Highly efficient photocatalytic H₂ evolution from water using visible light and structure-controlled graphitic carbon nitride.

Martin DJ, Qiu K, Shevlin SA, Handoko AD, Chen X, Guo Z, Tang J - Angew. Chem. Int. Ed. Engl. (2014)

Geometric and electronic structure of g-C3N4. a) Supercell model ofsheet carbon nitride; b) supercell model of protonated carbon nitride. Nitrogen is denoted bylight-blue spheres, carbon by red-gray spheres, and hydrogen by white spheres. c) Totaldensity of states for sheet carbon nitride (black line) and protonated carbon nitride (red dashedline). Energy is given with respect to the zero of the simulation for sheet carbon nitride. The DOSof the protonated carbon nitride has been shifted so that the corresponding zero points align.
© Copyright Policy - open-access
Related In: Results  -  Collection

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fig03: Geometric and electronic structure of g-C3N4. a) Supercell model ofsheet carbon nitride; b) supercell model of protonated carbon nitride. Nitrogen is denoted bylight-blue spheres, carbon by red-gray spheres, and hydrogen by white spheres. c) Totaldensity of states for sheet carbon nitride (black line) and protonated carbon nitride (red dashedline). Energy is given with respect to the zero of the simulation for sheet carbon nitride. The DOSof the protonated carbon nitride has been shifted so that the corresponding zero points align.
Mentions: To determine exactly why polymerization and protonation status influencesH2-production rates, we modeled protonation by DFT simulations using periodic supercells.Time-dependent DFT (TDDFT) simulations were performed on cluster models to determine the effects ofhydrogen on excited-state properties. The density of states (DOS) is shown in Figure 3 c. It can be clearly seen that the conduction-band edge(CBE) of the protonated system is shifted down in energy (towards more positive values with respectto the normal hydrogen electrode, NHE) by 0.34 eV. This shift significantly modifies theelectrochemical properties, as it provides a lower overpotential for reduction reactions, as alsoshown in the UV/Vis absorption spectra (see Figure S2 c). The reason behind the dropin the position of the CBE can be clearly seen in the site-decomposed DOS (see discussion in theSupporting Information and Figure S12). The effects of protonation on excited-stateproperties of a molecular model were also calculated. The lowest energy vibrationally stablestructure involves strong distortions from planarity of all three heptazine rings. The onset ofoptical absorption on protonated g-C3N4 occurs at a lower energy (morepositive with respect to the NHE) than for deprotonated g-C3N4. Indeed, twoabsorption peaks of the C18N28H13 model occur at lower energiesthan that of the initial absorption peak of the C18N28H12 model, inqualitative agreement with the DFT DOS in Figure 3.This result verifies our DFT-based electronic-structure analysis with TDDFT.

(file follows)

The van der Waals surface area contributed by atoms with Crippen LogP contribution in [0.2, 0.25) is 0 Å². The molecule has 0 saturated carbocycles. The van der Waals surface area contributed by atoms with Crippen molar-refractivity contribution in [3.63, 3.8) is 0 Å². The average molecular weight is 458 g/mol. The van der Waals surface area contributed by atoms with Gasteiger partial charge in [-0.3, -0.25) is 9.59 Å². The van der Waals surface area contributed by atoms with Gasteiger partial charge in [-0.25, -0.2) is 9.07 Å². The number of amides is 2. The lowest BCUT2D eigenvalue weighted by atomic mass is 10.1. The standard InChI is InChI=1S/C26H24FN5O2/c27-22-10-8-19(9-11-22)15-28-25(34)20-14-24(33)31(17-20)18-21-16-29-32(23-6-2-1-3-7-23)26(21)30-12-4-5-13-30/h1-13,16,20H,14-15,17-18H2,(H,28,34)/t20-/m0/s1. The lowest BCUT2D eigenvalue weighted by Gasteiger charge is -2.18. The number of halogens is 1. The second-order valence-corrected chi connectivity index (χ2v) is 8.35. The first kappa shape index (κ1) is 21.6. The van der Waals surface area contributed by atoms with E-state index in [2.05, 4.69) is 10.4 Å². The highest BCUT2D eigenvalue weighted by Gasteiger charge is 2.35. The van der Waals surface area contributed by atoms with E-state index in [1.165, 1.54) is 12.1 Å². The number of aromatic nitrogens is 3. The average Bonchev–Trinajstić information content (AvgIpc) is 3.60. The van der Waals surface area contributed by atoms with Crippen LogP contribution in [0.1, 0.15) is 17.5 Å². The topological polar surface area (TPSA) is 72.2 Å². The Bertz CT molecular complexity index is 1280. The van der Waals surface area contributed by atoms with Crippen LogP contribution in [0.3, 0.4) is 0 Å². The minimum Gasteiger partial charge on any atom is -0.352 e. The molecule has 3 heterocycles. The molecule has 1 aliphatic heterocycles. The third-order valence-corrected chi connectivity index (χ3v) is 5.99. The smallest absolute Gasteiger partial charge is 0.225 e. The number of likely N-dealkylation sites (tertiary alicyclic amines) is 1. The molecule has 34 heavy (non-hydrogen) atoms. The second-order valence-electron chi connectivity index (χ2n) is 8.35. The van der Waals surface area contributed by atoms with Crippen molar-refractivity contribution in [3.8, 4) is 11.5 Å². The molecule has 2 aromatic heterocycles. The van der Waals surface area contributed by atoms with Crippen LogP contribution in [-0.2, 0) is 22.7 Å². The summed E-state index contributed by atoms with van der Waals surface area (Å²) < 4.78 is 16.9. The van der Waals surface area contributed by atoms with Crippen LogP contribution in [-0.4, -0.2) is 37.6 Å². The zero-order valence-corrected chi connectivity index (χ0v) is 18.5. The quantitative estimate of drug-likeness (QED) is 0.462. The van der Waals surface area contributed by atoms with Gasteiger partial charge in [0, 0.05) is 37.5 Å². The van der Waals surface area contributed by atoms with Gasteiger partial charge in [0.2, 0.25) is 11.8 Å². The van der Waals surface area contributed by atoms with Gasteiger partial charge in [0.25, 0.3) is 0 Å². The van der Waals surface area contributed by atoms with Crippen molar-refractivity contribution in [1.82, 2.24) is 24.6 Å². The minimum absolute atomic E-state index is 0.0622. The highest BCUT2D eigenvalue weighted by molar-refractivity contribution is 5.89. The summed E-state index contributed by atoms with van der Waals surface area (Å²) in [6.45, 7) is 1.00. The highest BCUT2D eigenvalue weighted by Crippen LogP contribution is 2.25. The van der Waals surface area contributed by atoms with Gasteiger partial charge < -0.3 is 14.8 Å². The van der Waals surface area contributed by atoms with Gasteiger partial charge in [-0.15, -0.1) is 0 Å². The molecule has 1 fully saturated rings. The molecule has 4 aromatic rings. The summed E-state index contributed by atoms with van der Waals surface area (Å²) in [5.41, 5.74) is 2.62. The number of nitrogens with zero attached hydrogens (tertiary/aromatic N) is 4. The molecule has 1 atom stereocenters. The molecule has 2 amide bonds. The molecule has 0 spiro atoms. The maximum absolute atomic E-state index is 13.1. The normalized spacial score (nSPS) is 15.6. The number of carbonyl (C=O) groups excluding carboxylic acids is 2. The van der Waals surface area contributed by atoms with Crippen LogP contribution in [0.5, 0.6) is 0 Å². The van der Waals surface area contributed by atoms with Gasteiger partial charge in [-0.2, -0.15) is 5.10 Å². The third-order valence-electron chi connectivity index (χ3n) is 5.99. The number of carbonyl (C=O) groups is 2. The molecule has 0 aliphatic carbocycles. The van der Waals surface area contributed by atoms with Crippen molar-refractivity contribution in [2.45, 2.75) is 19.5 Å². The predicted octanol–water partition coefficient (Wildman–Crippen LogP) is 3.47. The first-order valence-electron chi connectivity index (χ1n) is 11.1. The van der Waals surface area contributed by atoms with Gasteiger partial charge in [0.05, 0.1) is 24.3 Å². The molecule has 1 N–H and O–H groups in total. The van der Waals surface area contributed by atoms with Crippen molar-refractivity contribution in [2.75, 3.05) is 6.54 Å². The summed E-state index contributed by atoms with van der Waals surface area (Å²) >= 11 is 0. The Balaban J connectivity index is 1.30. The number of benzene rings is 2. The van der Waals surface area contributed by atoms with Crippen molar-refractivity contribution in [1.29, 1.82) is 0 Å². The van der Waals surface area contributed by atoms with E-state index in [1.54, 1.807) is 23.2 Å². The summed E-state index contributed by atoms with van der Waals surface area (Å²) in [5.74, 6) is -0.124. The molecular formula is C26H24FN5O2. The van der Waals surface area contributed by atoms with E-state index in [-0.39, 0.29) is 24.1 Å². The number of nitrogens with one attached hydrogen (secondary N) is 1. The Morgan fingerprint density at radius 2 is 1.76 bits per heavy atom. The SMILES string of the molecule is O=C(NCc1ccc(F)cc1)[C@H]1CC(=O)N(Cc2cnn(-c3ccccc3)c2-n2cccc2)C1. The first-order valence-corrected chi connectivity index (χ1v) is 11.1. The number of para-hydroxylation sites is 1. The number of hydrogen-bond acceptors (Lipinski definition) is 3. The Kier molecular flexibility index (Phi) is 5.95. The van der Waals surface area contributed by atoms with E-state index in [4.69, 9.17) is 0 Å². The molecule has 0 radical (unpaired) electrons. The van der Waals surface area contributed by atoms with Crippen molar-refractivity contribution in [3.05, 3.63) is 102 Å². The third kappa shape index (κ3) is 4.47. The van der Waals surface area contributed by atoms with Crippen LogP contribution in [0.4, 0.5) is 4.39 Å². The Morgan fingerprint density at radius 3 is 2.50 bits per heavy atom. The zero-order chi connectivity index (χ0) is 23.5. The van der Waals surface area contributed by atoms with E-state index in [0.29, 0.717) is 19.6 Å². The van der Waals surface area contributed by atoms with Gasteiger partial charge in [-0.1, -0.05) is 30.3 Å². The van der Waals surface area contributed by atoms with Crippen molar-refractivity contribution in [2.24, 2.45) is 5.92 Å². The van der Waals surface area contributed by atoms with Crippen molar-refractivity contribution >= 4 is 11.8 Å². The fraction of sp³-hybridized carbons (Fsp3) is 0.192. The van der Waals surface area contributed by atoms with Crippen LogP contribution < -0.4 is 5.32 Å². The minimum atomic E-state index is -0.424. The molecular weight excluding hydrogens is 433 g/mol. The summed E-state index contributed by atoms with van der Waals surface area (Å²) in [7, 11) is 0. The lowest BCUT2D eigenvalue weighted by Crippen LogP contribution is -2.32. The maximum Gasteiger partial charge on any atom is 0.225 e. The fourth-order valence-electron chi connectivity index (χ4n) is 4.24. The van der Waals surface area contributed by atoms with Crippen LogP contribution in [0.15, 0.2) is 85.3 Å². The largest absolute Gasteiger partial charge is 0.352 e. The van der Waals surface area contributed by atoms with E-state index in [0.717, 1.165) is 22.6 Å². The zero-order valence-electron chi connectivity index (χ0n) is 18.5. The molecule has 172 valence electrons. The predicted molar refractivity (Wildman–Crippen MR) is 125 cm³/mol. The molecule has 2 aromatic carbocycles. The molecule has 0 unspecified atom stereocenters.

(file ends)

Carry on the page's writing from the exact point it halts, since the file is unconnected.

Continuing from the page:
Bottom Line: Herein, an effective strategy for synthesizing extremely active graphitic carbon nitride (g-C3N4) from a low-cost precursor, urea, is reported.The reaction proceeds for more than 30 h without activity loss and results in an internal quantum yield of 26.5% under visible light, which is nearly an order of magnitude higher than that observed for any other existing g-C3N4 photocatalysts.Furthermore, it was found by experimental analysis and DFT calculations that as the degree of polymerization increases and the proton concentration decreases, the hydrogen-evolution rate is significantly enhanced.

View Article: PubMed Central - PubMed

Affiliation: Solar Energy Group, Department of Chemical Engineering, UCL, Torrington Place, London, WC1E 7JE (UK).

No MeSH data available.